The orthosis 2, which relatively restricted the range of plantar-dorsiflexion motion among orthotic condition, decreased the jumping height in SJ. However, CMJ and repetitive RJ, which required more complex jumping performance, were not influenced by any ankle orthoses use. On the other hands, when analyzed by number of repetitive RJs, jump height increased significantly with each repetition in the no-orthosis condition, but did not change in the orthosis 1 and 2 conditions. In addition, in the sixth jump height, orthosis 2 was significantly lower than no-orthosis. Therefore, this study indicates that ankle orthosis does not affect average RJ performance but should be considered when performing repetitive jumps frequently.

Availability of data and materials

The datasets generated and/or analysed during the current study are not publicly available due to the ethical consideration but are available from the corresponding author on reasonable request.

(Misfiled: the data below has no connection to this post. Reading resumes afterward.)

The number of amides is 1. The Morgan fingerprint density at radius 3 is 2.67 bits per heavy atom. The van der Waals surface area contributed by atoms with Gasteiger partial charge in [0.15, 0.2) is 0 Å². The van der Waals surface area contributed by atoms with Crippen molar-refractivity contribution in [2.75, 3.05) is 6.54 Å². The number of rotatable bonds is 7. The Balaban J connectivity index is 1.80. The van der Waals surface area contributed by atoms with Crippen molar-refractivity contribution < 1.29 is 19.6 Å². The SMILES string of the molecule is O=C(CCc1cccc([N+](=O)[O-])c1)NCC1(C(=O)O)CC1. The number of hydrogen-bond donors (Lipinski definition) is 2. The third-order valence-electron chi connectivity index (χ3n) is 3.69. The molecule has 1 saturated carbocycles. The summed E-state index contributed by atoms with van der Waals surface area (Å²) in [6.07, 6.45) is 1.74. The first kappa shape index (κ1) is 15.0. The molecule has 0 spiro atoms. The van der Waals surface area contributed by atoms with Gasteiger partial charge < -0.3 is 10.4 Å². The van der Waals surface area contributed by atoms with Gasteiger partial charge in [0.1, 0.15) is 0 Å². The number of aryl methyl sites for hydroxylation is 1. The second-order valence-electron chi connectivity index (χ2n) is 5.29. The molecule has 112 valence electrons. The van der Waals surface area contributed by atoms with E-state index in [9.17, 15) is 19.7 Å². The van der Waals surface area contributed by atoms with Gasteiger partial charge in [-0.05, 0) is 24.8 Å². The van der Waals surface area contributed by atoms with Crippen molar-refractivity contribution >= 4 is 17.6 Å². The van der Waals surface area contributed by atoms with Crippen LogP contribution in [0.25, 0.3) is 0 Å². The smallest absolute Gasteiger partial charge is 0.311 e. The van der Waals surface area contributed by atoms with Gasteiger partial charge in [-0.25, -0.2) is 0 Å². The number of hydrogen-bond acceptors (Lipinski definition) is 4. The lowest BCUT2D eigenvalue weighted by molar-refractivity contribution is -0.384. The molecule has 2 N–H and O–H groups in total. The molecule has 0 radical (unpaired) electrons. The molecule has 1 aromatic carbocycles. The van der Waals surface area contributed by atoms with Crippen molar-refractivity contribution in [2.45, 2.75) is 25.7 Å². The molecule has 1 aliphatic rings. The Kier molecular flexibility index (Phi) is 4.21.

Analysis of variance


Countermovement jump


Multivariate analysis of variance


Rate of force development


Rebound jump


Range of motion


Standard deviation


Squat jump


Vertical ground reaction force


Maximum VGRF


Minimum VGRF




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MK, NM and YU designed the project and aided in interpreting the results; MM directed the project, developed the theoretical framework, performed the analysis, and drafted the manuscript and designed the figures. TK edited the manuscript. All authors provided critical feedback and helped shape the research, analysis and manuscript. All authors read and approved the final manuscript.

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Correspondence to Yukio Urabe.

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The study protocol was approved by the Ethics Committee for epidemiology of Hiroshima University (approval number: E-2268). All subjects provided informed consent for their participation in the study.

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Morikawa, M., Maeda, N., Komiya, M. et al. The effect of two types of ankle orthoses on the repetitive rebound jump performance. BMC Sports Sci Med Rehabil 14, 88 (2022).